Jesus was Born on December 25th
It really is the most wonderful time of the year: Christmas. I love everything having to do with the theme and message of the yuletide season. But what I love most about Christmas is that it’s the one time of the year I feel normal—as a Christian, I mean. It’s the one time of year that, wherever I go, I’m surrounded by what’s most important to me, what fills my heart with the greatest happiness.
Now, I know as Christians we have our Sundays to celebrate the Lord’s Day, and we’ve got Easter Sunday to celebrate the Lord’s resurrection; but there’s one thing that Christmastime has that Sundays or Easters don’t have. And, no, I’m not talking about the presents, or the Christmas tree, or the decorations, or the family gatherings, or the food. What Christmas has that no other Christian celebration has: Christmas carols—carols everywhere you go, carols for weeks on end.
Why is that so special?
Well, think about it: When you go to church, you hear songs that talk about God and Jesus, and they remind you of why you’re a Christian; and that’s a wonderful thing. The same thing happens on Easter Sunday. The only letdown is, when you leave church and return to the so-called “real world,” you’re right back to business as usual: The song has faded.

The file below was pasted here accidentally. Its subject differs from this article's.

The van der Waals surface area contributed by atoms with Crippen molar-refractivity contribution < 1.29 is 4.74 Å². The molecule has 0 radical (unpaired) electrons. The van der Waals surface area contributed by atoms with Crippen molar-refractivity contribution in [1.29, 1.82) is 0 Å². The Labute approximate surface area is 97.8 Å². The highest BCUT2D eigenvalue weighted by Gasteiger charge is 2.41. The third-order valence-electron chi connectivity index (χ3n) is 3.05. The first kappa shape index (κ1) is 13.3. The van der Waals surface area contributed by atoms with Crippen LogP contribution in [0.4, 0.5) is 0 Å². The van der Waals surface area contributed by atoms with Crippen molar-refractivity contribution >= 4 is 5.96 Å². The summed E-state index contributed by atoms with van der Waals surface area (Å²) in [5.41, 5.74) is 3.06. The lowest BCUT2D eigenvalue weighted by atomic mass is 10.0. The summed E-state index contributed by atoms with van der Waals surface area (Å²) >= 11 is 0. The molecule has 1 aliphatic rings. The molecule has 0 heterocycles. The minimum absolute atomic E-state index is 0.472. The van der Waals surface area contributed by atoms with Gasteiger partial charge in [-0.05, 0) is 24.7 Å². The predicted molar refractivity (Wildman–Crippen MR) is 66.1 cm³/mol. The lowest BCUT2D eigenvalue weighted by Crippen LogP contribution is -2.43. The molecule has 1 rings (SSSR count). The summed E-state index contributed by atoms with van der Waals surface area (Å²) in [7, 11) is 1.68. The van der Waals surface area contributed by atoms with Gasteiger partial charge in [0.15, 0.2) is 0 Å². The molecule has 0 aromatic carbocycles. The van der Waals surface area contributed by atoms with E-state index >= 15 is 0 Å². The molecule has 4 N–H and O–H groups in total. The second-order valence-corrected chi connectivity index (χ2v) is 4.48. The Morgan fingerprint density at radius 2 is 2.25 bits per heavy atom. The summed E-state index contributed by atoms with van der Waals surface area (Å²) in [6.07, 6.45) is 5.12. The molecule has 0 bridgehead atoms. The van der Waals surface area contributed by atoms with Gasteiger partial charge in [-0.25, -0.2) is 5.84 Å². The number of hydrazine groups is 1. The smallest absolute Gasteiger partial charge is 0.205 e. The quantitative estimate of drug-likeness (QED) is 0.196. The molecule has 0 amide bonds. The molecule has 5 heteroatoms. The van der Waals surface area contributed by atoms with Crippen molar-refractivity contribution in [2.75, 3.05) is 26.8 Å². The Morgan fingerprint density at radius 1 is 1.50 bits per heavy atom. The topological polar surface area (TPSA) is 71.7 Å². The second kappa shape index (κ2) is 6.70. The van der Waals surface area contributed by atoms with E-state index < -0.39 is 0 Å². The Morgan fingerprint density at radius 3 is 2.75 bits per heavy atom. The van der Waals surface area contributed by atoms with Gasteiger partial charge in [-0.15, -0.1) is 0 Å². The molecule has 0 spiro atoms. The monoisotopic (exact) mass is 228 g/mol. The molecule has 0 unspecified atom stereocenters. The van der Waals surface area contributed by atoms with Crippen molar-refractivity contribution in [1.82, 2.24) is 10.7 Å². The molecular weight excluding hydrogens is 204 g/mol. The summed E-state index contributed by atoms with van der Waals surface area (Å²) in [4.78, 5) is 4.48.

Not at Christmastime, though; then, every day, all day, for weeks at a time, the song continues.
Now, I’m not referring to songs about roasting chestnuts on an open fire, or riding in a one-horse open sleigh, or even Santa coming to town. That’s all great, up to a point, of course. What I’m talking about—the thing that makes me feel, as I say, normal all Christmas long—are the songs that talk about the Birth of Christ. Those wondrous lyrics that light my soul on fire in ways that no sermon or book can do. I think you know the ones I’m talking about:
Hark the herald angels sing; glory to the newborn King! Peace on Earth and mercy mild; God and sinners reconciled.
Joy to the World, the Lord has come; Let Earth receive her King!